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The reductionist blind spot:. higher-level entities and the laws they obey. Russ Abbott Department of Computer Science California State University, Los Angeles.

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the reductionist blind spot

The reductionist blind spot:

higher-level entities and the lawsthey obey

Russ Abbott

Department of Computer Science

California State University, Los Angeles

slide2
Living matter, while not eluding the ‘laws of physics’ … is likely to involve ‘other laws,’ [which] will form just as integral a part of [its] science.

[Starting with the basic laws of physics] it ought to be possible to arrive at … the theory of every natural process, including life, by means of pure deduction.

[Starting with the basic laws of physics] it ought to be possible to arrive at … the theory of every natural process, including life, by means of pure deduction. — Einstein

All of nature is the way it is … because of simple universal laws, to which all other scientific laws may in some sense be reduced. There are no principles of chemistry that simply stand on their own, without needing to be explained reductively from the properties of electrons and atomic nuclei, and … there are no principles of psychology that are free-standing.

All of nature is the way it is … because of simple universal laws, to which all other scientific laws may in some sense be reduced. There are no principles of chemistry that simply stand on their own, without needing to be explained reductively from the properties of electrons and atomic nuclei, and … there are no principles of psychology that are free-standing. — Weinberg

Living matter, while not eluding the ‘laws of physics’ … is likely to involve ‘other laws,’ [which] will form just as integral a part of [its] science. — Schrödinger

The ability to reduce everything to simple fundamental laws [does not imply] the ability to start from those laws and reconstruct the universe. —

The ability to reduce everything to simple fundamental laws [does not imply] the ability to start from those laws and reconstruct the universe. — Anderson

the reductionist challenge
The reductionist challenge

If a higher level explanation can be related to physical processes, it becomes redundant since the explanatory work can be done by physics.

— Maurice Schouten and Huib Looren de Jong, The Matter of the Mind, 2007

Well, I admit that I don’t know why. I don’t even know how to think about why. I expect to figure out why there is anything except physics the day before I figure out why there is anything at all.

Why is there anything except physics?

Why is there anything except physics? — Fodor, 1998

The point of this talk is to show why the higher level isn’t redundant and why there is something besides physics.

emergence
Emergence

Emergence, 2008

Mark Bedau

Paul Humphreys

  • Phenomena that arise from and depend on some more basic phenomena yet are simultaneously autonomous from that base.
  • The very idea of emergence seems opaque, and perhaps even incoherent.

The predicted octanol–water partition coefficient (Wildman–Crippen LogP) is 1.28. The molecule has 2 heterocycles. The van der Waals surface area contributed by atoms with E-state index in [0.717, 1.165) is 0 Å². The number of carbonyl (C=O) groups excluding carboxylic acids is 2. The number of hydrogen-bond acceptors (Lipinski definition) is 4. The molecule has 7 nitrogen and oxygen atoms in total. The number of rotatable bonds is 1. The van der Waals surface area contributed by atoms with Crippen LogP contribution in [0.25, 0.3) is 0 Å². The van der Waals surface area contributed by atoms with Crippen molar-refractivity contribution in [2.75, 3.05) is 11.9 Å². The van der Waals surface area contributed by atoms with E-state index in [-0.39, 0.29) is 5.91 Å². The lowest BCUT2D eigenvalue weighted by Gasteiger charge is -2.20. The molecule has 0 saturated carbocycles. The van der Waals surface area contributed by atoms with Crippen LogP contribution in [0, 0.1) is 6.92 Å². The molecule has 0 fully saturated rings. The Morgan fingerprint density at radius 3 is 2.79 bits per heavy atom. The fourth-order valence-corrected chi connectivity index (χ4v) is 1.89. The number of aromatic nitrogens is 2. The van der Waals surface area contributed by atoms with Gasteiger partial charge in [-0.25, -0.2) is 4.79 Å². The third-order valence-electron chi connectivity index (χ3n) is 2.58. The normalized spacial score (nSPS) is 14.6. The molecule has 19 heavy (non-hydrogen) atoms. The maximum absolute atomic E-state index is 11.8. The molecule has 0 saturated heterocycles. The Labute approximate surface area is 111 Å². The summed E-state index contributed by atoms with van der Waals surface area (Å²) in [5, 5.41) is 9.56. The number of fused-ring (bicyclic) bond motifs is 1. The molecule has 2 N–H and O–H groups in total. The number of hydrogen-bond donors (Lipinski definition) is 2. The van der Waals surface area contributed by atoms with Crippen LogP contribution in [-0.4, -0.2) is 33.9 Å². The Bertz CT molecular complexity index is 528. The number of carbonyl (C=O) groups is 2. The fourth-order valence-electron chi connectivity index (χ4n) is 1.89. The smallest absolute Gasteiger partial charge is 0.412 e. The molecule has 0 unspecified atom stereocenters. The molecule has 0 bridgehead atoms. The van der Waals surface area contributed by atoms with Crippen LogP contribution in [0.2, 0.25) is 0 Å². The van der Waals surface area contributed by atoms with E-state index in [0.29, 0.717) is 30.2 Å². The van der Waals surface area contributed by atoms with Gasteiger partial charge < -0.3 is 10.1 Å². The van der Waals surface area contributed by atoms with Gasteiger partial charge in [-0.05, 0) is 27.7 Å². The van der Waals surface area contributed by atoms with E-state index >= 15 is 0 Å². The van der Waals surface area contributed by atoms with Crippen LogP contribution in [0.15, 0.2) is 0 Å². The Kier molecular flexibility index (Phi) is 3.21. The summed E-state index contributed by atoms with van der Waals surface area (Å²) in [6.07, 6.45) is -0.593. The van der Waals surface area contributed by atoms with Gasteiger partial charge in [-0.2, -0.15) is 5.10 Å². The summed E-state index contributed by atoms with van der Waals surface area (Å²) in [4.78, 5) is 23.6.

• When we finally understand what emergence truly is [we will know] whether there are any genuine examples of emergence.
  • How should emergence be defined? … irreducibility, unpredictability, conceptual novelty, ontological novelty, supervenience?
  • In what ways are emergent phenomena autonomous from their emergent bases? … irreducible to their bases, inexplicable from them, unpredictable from them, supervenient on them, multiply realizable in them?
  • Does emergence necessarily involve novel causal powers, especially powers that produce “downward causation?”
  • Emergence … is simultaneously palpable and confusing.

Backup slide

it s not all that mysterious
It’s not all that mysterious

Backup slide

  • Do higher-level entities exist? Yes. Higher level entities are “real.”
    • Game of Life Turing Machines and biological entities.
  • Do higher-level entities obey autonomous higher level laws? Yes.
    • Turing machines are subject to the theory of computability, which is independent of the rules of the Game of Life.
    • Biological entities are subject to evolution through natural selection, which is defined independently of the underlying physics.
  • Is this surprising? No.
    • Higher level entities are built by imposing constraints on lower level elements. A constrained system implements additional laws/mechanisms.
  • Is this trivial? Yes, but it has significant implications.
    • Higher level entities and laws/mechanisms are causally reducible but ontologically real, resolving the reductionist challenge.
    • Reducing away higher level entities and the laws/mechanisms they implement creates a reductionist blind spot and is bad science.
    • Corollary: the principle of ontological emergence.
  • Do higher-level entities exist?
    • Game of Life Turing Machines and biological entities.
  • Do higher-level entities obey autonomous higher level laws?
    • Turing machines are subject to the theory of computability, which is independent of the rules of the Game of Life.
    • Biological entities are subject to evolution through natural selection, which is defined independently of the underlying physics.
  • Is this surprising?
    • Higher level entities are built by imposing constraints on lower level elements. A constrained system implements additional laws/mechanisms.
  • Is this trivial?
    • Higher level entities and laws/mechanisms are causally reducible but ontologically real, resolving the reductionist challenge.
    • Reducing away higher level entities and the laws/mechanisms they implement creates a reductionist blind spot and is bad science.